Last year, Billy Mitchell — arcade game whiz and proprietor of hot sauce — vowed to sue record-keeping agency Twin Galaxies over a controversy that resulted in the site reviewing his previous Donkey Kong scores and ultimately purging his previously held records, including those for unrelated games like Pac-Man. It turns out that Mitchell’s made good on his threat, as the lawsuit has been in the works since possibly as early as last year.
According to Ars Technica who obtained the court filings, the crux of the matter is the wording of Twin Galaxies’ decision announcement. Billy Mitchell argues that the ruling was written in a defamatory light, accusing him of cheating, albeit without specifically using that word. Twin Galaxies, on the other hand, was very careful in its wording on the post, focusing on the machines and their ability or inability to produce scanlines and video artifacts in a way consistent with the original Donkey Kong arcade board.
In an amendment to the original filing, Billy Mitchell claims that “the statement is libelous in its face” and that “it asserts that Mitchell achieved his record scores only by impermissibly and secretly shortcutting those rules.” Twin Galaxies hopes to use an anti-SLAPP statute at a hearing in July to have the case dismissed. In its own filings, TG claims that the suit “would have chilling effects on the freedom of speech.”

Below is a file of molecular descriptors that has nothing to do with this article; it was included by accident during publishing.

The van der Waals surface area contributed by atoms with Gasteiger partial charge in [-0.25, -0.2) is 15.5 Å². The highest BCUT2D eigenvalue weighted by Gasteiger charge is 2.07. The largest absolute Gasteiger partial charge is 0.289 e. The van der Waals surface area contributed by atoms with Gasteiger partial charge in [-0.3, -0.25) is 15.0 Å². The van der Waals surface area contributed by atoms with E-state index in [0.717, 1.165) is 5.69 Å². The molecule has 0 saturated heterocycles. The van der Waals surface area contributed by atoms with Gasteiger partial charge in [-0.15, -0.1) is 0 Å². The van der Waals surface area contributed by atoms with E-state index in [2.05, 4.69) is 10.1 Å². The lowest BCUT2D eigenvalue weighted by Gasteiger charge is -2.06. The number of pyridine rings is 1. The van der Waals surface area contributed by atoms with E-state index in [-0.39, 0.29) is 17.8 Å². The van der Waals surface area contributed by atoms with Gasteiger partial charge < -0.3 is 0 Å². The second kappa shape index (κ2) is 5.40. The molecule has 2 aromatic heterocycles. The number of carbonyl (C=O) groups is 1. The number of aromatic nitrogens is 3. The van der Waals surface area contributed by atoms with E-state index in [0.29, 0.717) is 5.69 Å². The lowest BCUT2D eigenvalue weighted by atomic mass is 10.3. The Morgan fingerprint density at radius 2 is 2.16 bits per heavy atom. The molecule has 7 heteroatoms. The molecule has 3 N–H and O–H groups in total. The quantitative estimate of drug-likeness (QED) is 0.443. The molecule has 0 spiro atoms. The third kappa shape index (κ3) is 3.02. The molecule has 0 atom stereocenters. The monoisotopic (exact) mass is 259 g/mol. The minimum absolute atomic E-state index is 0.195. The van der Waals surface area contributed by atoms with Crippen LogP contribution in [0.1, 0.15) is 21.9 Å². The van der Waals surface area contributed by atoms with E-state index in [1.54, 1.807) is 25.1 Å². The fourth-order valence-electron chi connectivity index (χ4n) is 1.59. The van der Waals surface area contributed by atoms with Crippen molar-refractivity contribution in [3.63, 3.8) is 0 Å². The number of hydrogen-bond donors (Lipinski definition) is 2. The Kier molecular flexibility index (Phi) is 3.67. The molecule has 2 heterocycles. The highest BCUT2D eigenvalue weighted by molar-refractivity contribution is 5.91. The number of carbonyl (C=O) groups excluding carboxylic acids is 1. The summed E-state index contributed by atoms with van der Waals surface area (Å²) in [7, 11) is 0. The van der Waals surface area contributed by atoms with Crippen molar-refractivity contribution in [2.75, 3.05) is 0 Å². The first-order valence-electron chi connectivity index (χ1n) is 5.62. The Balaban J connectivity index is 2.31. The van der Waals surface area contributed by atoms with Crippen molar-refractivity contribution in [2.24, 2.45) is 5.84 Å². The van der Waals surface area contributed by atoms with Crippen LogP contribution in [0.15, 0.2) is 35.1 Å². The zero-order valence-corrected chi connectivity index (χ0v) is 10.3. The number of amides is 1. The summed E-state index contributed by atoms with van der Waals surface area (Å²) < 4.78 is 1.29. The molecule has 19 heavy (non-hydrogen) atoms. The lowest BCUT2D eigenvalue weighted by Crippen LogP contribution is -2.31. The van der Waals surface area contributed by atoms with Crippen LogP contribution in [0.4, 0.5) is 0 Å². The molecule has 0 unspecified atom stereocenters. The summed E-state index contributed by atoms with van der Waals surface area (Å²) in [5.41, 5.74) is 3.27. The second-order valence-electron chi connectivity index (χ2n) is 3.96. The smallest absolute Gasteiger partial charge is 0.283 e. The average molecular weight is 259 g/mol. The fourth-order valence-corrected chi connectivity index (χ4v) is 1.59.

Twin Galaxies spent a good deal of time and resources verifying the claims of Mitchell cheating. They went over all the footage they had available, brought in different arcade machines, and put to work a number of staff members and site users (Twin Galaxies verifies most of its scores by crowdsourcing the work to volunteers.) to get to the bottom of this as fairly as possible. Although, people have been arguing about the legitimacy of the process for a while now.
Ultimately, this lawsuit may become a fight between Twin Galaxies’ ability to survive and the legitimacy of Mitchell’s life story.